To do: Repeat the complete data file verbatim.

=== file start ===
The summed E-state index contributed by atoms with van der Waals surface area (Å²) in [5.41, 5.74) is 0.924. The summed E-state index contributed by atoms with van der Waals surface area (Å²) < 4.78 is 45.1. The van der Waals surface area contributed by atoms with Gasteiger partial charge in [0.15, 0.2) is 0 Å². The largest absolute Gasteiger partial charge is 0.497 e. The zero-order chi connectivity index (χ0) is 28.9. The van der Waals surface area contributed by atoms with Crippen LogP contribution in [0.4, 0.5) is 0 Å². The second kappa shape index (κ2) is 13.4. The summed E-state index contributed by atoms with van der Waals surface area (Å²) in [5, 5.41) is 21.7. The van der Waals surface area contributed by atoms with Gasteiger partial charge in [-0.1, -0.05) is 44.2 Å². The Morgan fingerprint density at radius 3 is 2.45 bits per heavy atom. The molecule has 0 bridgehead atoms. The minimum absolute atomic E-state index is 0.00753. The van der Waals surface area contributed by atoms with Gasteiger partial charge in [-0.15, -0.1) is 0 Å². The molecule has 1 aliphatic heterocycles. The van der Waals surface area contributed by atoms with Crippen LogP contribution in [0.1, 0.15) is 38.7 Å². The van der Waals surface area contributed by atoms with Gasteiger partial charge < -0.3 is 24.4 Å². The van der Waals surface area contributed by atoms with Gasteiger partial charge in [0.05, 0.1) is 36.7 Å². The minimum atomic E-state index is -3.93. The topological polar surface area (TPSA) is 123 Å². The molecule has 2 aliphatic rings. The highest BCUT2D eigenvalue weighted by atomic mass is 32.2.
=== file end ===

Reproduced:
The summed E-state index contributed by atoms with van der Waals surface area (Å²) in [5.41, 5.74) is 0.924. The summed E-state index contributed by atoms with van der Waals surface area (Å²) < 4.78 is 45.1. The van der Waals surface area contributed by atoms with Gasteiger partial charge in [0.15, 0.2) is 0 Å². The largest absolute Gasteiger partial charge is 0.497 e. The zero-order chi connectivity index (χ0) is 28.9. The van der Waals surface area contributed by atoms with Crippen LogP contribution in [0.4, 0.5) is 0 Å². The second kappa shape index (κ2) is 13.4. The summed E-state index contributed by atoms with van der Waals surface area (Å²) in [5, 5.41) is 21.7. The van der Waals surface area contributed by atoms with Gasteiger partial charge in [-0.1, -0.05) is 44.2 Å². The Morgan fingerprint density at radius 3 is 2.45 bits per heavy atom. The molecule has 0 bridgehead atoms. The minimum absolute atomic E-state index is 0.00753. The van der Waals surface area contributed by atoms with Gasteiger partial charge in [-0.15, -0.1) is 0 Å². The molecule has 1 aliphatic heterocycles. The van der Waals surface area contributed by atoms with Crippen LogP contribution in [0.1, 0.15) is 38.7 Å². The van der Waals surface area contributed by atoms with Gasteiger partial charge < -0.3 is 24.4 Å². The van der Waals surface area contributed by atoms with Gasteiger partial charge in [0.05, 0.1) is 36.7 Å². The minimum atomic E-state index is -3.93. The topological polar surface area (TPSA) is 123 Å². The molecule has 2 aliphatic rings. The highest BCUT2D eigenvalue weighted by atomic mass is 32.2.